Real Estate Fool's Gold

You can't miss the flocks of cranes that hover over Miami's skyline. They were hatched by a condo fever that seized the city and fueled what is now the biggest construction boom in the country.

Not long ago the only thing going up faster than buildings in Miami was the prices -- and Lucy Blanco wanted in.

"It was going up so rapidly that I was fearful that if it went any higher I could not afford it anymore," she said. "So I needed to get it while it was still at a price I could afford…before it went out of my range.

"If we don't hurry up and buy something now," she said, "we're never going to be able to buy anything."

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In February 2006, Blanco bought a preconstruction one-bedroom unit in a condo community called Quantum on the Bay. She paid $465,000. Today, however, Blanco estimates the property is worth $100,000 less than what she agreed to pay.

The condo has lost more than the value of Blanco's $93,000 deposit. And so, just as fast as Blanco wanted in, she now wants out. That's where Michael Schlesinger comes in.

'Can I Get Out?'

Schlesinger is at the forefront of a new subspecialty in Miami real estate law, that might be called condo extractors. He said he gets 20 or more calls a week from people like Blanco.

"They're all asking the same questions," he said. "Can I get out? Do I have a chance to get my deposit back? If not, what are my options?"

Schlesinger said he looks for a flaw in the condo contract -- a blocked view, a change of design, delayed construction -- anything about the new building that allows him to argue the developer isn't delivering on what was promised.

Schlesinger said he's got about 50 active cases today. He only takes on a few new cases a week -- the ones he thinks he can win.

"Most of the time, unfortunately, I have [to] say that the contracts are too tight," he said. "There's not much I can do, and the options are either you close or you leave your deposit on the table."

Ultimately, Schlesinger said, greed played a huge role in Miami's current situation.

"I think two years ago people were making hundreds of thousands of dollars doing exactly what they're asking me to get them out of today," he said.

Blanco is convinced she's not getting the square footage she paid for. She's enlisted an architect to measure her floor plans.

"It's wrong," she said. "It's not what I purchased. I paid a lot of money for that. I want every square foot of it, because I paid for it. I'm entitled to it."

It's not clear that she's right and the lawyers for Quantum on the Bay have not responded to her case.

Lessons From Desperate Buyers

Steven Landy is a lawyer who represents other developers seeing a surge of similar cases from buyers desperate to get out of their contracts.

"I can't think of any other area of investing," said Landy, "whether it be investing in the stock market or putting your money on a particular horse…where if it doesn't go your way… you say, oops, it didn't work out, now I want my money back."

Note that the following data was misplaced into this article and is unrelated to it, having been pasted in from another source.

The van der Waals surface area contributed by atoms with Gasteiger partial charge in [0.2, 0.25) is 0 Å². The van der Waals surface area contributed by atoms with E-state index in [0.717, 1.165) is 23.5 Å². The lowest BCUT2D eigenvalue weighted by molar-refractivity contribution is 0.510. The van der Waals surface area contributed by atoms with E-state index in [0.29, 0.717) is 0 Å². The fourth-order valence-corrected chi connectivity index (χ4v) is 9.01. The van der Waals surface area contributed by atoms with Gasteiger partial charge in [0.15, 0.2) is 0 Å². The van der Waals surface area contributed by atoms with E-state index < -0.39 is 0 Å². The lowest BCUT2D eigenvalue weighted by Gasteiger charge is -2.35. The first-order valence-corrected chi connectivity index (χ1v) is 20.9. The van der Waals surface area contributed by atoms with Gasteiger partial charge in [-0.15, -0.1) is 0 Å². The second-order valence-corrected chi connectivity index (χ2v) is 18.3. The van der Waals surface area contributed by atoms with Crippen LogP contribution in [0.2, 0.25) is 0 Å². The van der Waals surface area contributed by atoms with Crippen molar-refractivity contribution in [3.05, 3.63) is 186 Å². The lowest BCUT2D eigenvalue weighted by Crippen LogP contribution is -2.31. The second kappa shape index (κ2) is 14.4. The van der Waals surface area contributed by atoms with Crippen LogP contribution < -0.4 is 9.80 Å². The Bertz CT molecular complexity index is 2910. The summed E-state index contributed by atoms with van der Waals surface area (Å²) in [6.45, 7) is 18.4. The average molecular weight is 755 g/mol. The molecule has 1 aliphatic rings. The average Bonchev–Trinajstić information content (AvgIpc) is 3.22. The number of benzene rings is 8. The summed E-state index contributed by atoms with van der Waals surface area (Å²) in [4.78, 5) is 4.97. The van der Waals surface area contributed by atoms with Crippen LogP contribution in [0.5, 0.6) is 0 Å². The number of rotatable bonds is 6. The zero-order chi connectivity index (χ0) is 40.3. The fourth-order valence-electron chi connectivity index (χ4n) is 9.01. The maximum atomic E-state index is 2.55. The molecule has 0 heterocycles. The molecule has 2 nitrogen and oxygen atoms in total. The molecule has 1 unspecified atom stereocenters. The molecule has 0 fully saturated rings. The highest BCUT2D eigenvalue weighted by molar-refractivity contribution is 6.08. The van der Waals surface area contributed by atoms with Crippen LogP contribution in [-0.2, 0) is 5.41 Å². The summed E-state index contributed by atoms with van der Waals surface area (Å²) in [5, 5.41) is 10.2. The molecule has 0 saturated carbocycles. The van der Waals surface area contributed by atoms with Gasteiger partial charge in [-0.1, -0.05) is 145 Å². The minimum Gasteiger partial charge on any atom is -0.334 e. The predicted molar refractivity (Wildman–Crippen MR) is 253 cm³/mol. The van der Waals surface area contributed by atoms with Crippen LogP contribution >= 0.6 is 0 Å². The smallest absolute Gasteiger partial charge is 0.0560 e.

Blanco said she has learned "lots of lessons. Never put so much money in a preconstruction. I would never do that again," she said.

Miami has a long history of greed-fueled building booms and busts. This round is a not a lot different. It is the logical endgame in a market fueled by speculators selling to other speculators. Inevitably, the market would run out of speculators.

The situation in Miami is also a classic case of oversupply. From 1995-2005, 10,000 new condo units were built in Miami, and in the next two years another 20,000 units will be completed.

'Learn to Take Some Hits'

Retired businessman Tom Leon knows a bad deal when he sees it. He bought two condo units two years ago for $500,000 each, hoping to flip them for quick profit.

Today, as the buildings near completion, Leon is certain he couldn't he even get $400,000 for each of the units -- so he's decided to cut his losses and walk away from $200,000 in deposits rather than pay the $800,000 balance he now thinks is a bad investment.

"Listen, you can be the richest guy in the world. Nobody wants to lose a hundred grand," he said. "But in business you've got to learn to take some hits. I've made a lot of money so once in a while you've got to be smart enough…to leave when the time is right and I think now is the time."

When those cranes arrived in Miami, it seemed they were constructing towers of gold. But as more and more buildings approach completion and the cranes begin to disappear from their perches it becomes clear that for many it was a fool's gold.

The city's skyline has been transformed at great expense to those who dreamed of easy riches.

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